The Impact of Gambling

Gambling involves risking something of value on an activity that is primarily a matter of chance in the hope of realizing a profit. It has been a part of virtually every society since prerecorded history and is embedded in local customs, traditions, and rites of passage. Many people participate in gambling for recreation and to socialize. However, a small number of individuals become seriously involved in gambling and experience substantial negative personal, family, and financial consequences.

Gamblers are characterized by a variety of personality traits that make them more likely to engage in the behavior. Some are genetically predisposed to thrill-seeking behaviors and impulsivity, while others have problems with processing reward information and controlling impulses. Biological factors such as variations in brain circuitry are also related to risk-taking and a person’s ability to weigh risks.

A person may start to gamble for a variety of reasons, including stress from work or life events, boredom, loneliness, and/or as an escape from unpleasant feelings. While there are a few benefits to gambling (socializing, mental development, and skill improvement), most of the time, it becomes a problem when the individual loses control.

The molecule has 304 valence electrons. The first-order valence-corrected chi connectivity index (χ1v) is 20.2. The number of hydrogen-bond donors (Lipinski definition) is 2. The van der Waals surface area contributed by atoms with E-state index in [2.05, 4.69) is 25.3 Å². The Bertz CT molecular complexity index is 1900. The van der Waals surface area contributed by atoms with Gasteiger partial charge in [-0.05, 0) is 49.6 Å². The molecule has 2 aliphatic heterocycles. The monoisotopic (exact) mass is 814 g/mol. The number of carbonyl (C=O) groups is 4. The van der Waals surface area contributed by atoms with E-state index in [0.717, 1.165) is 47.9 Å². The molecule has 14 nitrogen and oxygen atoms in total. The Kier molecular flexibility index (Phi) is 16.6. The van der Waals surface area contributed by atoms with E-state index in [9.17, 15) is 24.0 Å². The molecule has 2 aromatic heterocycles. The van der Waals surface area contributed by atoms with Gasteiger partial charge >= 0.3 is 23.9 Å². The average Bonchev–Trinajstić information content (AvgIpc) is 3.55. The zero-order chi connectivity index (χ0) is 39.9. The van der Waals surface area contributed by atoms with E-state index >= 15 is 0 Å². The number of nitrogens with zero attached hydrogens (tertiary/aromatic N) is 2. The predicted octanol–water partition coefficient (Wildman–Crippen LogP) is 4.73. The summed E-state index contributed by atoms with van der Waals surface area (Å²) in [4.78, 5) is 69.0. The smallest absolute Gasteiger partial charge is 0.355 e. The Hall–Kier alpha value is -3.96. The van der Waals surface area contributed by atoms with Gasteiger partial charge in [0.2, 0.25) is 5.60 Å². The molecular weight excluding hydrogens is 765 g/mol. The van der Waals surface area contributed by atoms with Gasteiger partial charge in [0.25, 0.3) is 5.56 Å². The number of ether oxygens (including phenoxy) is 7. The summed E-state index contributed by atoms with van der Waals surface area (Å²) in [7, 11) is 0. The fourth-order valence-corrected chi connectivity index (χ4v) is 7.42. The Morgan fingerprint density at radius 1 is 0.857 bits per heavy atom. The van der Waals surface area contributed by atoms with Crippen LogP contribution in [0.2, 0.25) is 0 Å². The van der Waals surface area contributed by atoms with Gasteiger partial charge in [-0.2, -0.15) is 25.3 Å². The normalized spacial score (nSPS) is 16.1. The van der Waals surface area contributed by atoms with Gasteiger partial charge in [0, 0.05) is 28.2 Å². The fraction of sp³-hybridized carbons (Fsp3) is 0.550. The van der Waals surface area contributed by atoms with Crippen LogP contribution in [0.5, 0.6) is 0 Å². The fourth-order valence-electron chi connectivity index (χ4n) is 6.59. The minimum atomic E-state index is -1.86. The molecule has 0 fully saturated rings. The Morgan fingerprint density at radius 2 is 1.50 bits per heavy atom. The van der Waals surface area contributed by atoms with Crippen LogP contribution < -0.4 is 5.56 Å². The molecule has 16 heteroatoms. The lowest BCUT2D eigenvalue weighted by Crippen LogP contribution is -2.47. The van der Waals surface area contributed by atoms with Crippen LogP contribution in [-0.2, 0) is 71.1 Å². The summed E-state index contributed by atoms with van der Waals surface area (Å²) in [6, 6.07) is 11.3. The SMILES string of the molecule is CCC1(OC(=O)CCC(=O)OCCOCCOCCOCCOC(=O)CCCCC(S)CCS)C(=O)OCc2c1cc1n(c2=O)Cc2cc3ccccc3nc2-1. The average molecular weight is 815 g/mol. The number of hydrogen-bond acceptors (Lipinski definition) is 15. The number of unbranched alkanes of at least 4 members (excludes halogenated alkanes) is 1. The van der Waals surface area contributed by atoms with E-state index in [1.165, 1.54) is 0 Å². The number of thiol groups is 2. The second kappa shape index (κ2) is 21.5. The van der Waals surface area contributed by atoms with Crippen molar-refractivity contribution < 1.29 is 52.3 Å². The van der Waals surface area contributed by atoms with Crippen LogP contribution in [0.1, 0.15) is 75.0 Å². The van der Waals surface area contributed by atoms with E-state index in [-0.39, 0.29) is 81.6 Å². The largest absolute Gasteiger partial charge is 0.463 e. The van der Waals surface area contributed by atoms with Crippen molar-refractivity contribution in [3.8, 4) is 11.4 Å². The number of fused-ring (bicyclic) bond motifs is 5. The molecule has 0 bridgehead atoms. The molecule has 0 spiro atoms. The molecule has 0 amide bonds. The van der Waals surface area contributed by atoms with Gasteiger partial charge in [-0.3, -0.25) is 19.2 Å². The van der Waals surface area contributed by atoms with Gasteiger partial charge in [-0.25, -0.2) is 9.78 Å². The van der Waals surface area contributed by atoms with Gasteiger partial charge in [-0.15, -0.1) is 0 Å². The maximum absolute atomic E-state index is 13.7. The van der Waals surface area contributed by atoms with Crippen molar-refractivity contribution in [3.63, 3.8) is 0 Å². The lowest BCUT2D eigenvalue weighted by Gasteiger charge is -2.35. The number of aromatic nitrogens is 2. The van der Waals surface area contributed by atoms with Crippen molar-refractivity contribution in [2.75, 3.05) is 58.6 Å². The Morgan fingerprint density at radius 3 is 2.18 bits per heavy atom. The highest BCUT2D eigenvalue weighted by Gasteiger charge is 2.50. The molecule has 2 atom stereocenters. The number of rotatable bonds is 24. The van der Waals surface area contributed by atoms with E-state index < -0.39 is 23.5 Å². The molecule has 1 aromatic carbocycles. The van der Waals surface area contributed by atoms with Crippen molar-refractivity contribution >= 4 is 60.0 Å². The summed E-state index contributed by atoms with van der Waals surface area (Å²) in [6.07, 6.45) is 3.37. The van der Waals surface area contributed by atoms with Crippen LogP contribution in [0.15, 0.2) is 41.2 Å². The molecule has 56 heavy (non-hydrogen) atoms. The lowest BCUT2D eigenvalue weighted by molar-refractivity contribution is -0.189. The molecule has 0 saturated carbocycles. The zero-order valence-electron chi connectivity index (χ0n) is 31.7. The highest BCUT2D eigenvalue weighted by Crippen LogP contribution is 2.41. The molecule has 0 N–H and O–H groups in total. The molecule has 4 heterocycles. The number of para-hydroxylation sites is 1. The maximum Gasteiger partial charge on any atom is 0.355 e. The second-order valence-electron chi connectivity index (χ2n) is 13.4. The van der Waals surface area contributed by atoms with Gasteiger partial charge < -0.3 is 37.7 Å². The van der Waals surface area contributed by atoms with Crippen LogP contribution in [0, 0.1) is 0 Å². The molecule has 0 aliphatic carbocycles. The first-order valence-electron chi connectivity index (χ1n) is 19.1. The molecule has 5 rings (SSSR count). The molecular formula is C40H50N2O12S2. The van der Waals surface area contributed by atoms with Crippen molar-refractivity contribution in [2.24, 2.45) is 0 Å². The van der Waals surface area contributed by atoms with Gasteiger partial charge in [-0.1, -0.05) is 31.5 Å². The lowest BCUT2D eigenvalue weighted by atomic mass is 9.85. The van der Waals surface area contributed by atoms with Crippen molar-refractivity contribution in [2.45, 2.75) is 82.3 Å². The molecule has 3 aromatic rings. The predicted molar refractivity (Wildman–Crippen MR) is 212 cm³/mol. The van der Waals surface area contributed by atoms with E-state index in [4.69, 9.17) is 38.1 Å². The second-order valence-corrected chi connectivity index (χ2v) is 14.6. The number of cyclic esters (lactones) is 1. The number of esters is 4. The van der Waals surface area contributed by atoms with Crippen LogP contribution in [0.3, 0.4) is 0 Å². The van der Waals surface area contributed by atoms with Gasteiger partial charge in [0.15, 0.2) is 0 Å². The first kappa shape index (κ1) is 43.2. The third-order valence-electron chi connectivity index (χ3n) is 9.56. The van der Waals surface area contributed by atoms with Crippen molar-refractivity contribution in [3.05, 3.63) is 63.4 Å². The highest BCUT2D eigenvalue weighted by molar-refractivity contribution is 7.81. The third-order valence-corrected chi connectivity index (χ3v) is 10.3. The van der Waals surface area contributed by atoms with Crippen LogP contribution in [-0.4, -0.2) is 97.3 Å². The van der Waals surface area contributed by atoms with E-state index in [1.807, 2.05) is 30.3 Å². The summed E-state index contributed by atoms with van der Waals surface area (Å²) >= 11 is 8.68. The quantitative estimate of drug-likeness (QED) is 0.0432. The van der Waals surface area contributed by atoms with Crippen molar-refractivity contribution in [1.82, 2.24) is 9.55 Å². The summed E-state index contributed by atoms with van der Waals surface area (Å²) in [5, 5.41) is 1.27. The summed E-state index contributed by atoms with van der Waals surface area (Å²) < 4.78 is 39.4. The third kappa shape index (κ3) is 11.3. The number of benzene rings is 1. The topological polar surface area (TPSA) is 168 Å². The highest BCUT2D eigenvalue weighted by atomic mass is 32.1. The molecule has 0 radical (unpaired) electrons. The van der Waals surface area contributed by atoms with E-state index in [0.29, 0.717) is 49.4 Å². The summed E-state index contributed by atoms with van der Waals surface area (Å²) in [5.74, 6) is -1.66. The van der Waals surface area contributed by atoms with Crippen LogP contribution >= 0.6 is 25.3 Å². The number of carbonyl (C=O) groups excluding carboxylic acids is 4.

The impact of gambling can be analyzed at three levels: personal, interpersonal and community/societal (Fig. 1). Personal impacts cause effects at the level of the gamblers themselves, while interpersonal and community/societal impacts affect those outside the gamblers. These include family members, coworkers, and the larger community. The impact of gambling can be exacerbated by the availability of easy-to-use gambling websites and technology.